Two bills introduced this session would streamline information technology services and increase data security in state government: House Bill 1704, by state Rep. David Derby, and Senate Bill 980, by Senate President Pro Tem Glenn Coffee and Murphey.

Both measures would create a Chief Information Officer for state government, who would direct technology purchases and security policies for all state agencies.

Oklahoma is only one of four states in the country without a centralized technology officer.

Dan Yost, chief technology officer for Stillwater-based computer security firm MyLaptopGPS, said the legislation is a step in the right direction.

“When agency policies are not consistent, it generates more loose ends throughout the system – and it only takes one loose end to breach 1 million Oklahomans’ private information, as we have already seen,” Yost said. “Giving one person oversight of the system is a good way to increase accountability and better secure data throughout all of state government. If nobody’s in charge, you’ve really got a problem.”

According to a recent report by the Ponemon Institute, the average cost of a stolen laptop is roughly $50,000 per computer. Other studies suggest the cost may be greater – a 2002 CSI/FBI Computer Crime and Security Survey put the cost at $89,000 per laptop and the 2003 ACCSS said the average value of data on a laptop is $250,000.

“Even the $50,000 ‘best case’ scenario is very bad,” Yost said. “Oklahoma government had to spend $200,000 in mailing costs just for notification letters after the theft of only two laptops. More costs for those incidents will likely be forthcoming.”

Yost noted that another laptop is stolen every 12 seconds, at least 2.6 million per year. A 2006 survey by The Ponemon Institute showed that 80 percent of government agencies surveyed reported losing data via laptop theft in last 12 months.

In addition to creating security problems, lawmakers said the current system wastes money.

“Right now, each agency has its own IT department and the state spends $340 million a year on IT not including personnel and salaries,” Murphey said. “The current configuration is an antiquated system that other states have abandoned.”

“There is no need for each state agency to have a separate technology department and director when those needs are often similar,” Derby said.

It is estimated that Oklahoma employs close to 1,500 state employees dedicated to information technology across various agencies.

Some of those jobs are hard to justify given technological advances.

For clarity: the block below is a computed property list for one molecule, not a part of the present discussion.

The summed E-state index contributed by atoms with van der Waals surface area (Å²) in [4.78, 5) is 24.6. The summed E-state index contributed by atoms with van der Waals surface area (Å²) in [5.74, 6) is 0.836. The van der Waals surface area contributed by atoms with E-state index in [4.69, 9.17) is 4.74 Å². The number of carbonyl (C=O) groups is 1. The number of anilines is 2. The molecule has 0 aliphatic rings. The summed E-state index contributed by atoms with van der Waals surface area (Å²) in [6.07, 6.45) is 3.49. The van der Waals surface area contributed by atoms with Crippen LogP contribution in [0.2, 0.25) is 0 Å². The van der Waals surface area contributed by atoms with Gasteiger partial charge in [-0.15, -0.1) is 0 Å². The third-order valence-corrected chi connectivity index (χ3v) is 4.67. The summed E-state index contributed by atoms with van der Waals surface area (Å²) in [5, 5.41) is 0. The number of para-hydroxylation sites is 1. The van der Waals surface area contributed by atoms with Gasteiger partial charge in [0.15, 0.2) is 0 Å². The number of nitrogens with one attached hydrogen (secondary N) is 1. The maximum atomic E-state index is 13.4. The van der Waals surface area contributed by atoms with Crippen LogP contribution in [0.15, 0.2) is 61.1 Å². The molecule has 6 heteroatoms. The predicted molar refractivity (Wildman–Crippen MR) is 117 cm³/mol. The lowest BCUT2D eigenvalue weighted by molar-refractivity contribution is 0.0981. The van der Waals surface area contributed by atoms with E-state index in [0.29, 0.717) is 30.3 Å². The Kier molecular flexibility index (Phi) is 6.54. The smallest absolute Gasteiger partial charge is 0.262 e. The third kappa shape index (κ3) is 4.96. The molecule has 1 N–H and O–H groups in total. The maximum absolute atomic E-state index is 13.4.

Lawmakers are also working on broader reforms. House Speaker Chris Benge has also asked state Rep. John Wright to conduct a review of state information technology policies. “Clearly, the security of citizens’ personal data must be a top priority for state agencies,” said Wright, R-Broken Arrow.

State Budget Update Story in Daily Oklahoman

"Budget After delays getting started, GOP-led Legislature isn’t surprised when governor rejects spending proposal" (link to story)

Saturday, May 2, 2009

Editorial Column on Stem Cell Research in Oklahoman

Surrendering moral high ground

Published: May 2, 2009

As a research scientist involved in biomedical research, I have followed the developments in stem cell research and its ethical implications for more than a decade. (linked to column at

Friday, May 1, 2009

Bill to Reduce Uninsured Goes to Governor

A comprehensive plan to provide Oklahomans with increased access to affordable, quality health care and private insurance is one step away from becoming law.

House Bill 2026 will, among other reforms, strengthen and promote the state’s Insure Oklahoma program. The program, which is has been a national model for several other states, is a successful public-private partnership that gives premium assistance to small business workers and employers.

The House passed the final version of the bill with a vote of 95-0 and it now moves to the governor for his signature.

The legislation is based on the work last interim in the bipartisan House Health Care Reform Task Force, whose members sought ways to reduce Oklahoma’s high number of uninsured. The task force released a report that was unanimously endorsed by the Republican and Democrat members alike.

The plan is designed to improve Insure Oklahoma by offering more choices for coverage to eligible participants. It also authorizes the use of basic health plans with catastrophic coverage for people under 40 to help reduce costs and increase options for young people who fail to see the value in paying costly premiums for services not utilized.